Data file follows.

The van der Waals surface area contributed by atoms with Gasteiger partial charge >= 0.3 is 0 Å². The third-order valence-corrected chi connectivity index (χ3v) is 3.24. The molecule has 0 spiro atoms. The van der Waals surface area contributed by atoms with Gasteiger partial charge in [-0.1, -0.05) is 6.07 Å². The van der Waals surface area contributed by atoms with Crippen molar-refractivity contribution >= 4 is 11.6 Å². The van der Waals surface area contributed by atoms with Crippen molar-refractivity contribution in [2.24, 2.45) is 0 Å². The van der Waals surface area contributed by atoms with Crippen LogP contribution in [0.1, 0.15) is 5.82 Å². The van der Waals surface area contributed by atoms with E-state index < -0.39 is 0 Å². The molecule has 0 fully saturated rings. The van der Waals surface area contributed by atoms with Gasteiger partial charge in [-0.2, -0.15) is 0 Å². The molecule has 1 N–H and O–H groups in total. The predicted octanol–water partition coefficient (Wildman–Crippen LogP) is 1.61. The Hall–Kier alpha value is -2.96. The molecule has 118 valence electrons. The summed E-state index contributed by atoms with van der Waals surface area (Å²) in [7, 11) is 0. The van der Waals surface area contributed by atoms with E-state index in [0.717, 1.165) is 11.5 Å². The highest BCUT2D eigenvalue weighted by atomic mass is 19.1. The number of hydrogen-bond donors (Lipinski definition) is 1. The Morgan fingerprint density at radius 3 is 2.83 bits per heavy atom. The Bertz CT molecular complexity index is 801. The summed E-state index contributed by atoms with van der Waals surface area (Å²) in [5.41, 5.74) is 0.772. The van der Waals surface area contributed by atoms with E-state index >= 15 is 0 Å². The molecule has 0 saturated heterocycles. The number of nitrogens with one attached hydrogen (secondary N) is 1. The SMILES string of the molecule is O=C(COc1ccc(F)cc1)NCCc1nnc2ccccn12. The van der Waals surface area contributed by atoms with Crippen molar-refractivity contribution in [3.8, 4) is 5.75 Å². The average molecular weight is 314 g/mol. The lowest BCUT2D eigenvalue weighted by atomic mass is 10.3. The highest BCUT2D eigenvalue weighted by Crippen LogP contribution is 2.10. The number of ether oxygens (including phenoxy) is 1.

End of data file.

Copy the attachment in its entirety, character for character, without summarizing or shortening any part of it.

The van der Waals surface area contributed by atoms with Gasteiger partial charge >= 0.3 is 0 Å². The third-order valence-corrected chi connectivity index (χ3v) is 3.24. The molecule has 0 spiro atoms. The van der Waals surface area contributed by atoms with Gasteiger partial charge in [-0.1, -0.05) is 6.07 Å². The van der Waals surface area contributed by atoms with Crippen molar-refractivity contribution >= 4 is 11.6 Å². The van der Waals surface area contributed by atoms with Crippen molar-refractivity contribution in [2.24, 2.45) is 0 Å². The van der Waals surface area contributed by atoms with Crippen LogP contribution in [0.1, 0.15) is 5.82 Å². The van der Waals surface area contributed by atoms with E-state index < -0.39 is 0 Å². The molecule has 0 fully saturated rings. The van der Waals surface area contributed by atoms with Gasteiger partial charge in [-0.2, -0.15) is 0 Å². The molecule has 1 N–H and O–H groups in total. The predicted octanol–water partition coefficient (Wildman–Crippen LogP) is 1.61. The Hall–Kier alpha value is -2.96. The molecule has 118 valence electrons. The summed E-state index contributed by atoms with van der Waals surface area (Å²) in [7, 11) is 0. The van der Waals surface area contributed by atoms with E-state index in [0.717, 1.165) is 11.5 Å². The highest BCUT2D eigenvalue weighted by atomic mass is 19.1. The number of hydrogen-bond donors (Lipinski definition) is 1. The Morgan fingerprint density at radius 3 is 2.83 bits per heavy atom. The Bertz CT molecular complexity index is 801. The summed E-state index contributed by atoms with van der Waals surface area (Å²) in [5.41, 5.74) is 0.772. The van der Waals surface area contributed by atoms with E-state index >= 15 is 0 Å². The molecule has 0 saturated heterocycles. The number of nitrogens with one attached hydrogen (secondary N) is 1. The SMILES string of the molecule is O=C(COc1ccc(F)cc1)NCCc1nnc2ccccn12. The van der Waals surface area contributed by atoms with Crippen molar-refractivity contribution in [3.8, 4) is 5.75 Å². The average molecular weight is 314 g/mol. The lowest BCUT2D eigenvalue weighted by atomic mass is 10.3. The highest BCUT2D eigenvalue weighted by Crippen LogP contribution is 2.10. The number of ether oxygens (including phenoxy) is 1.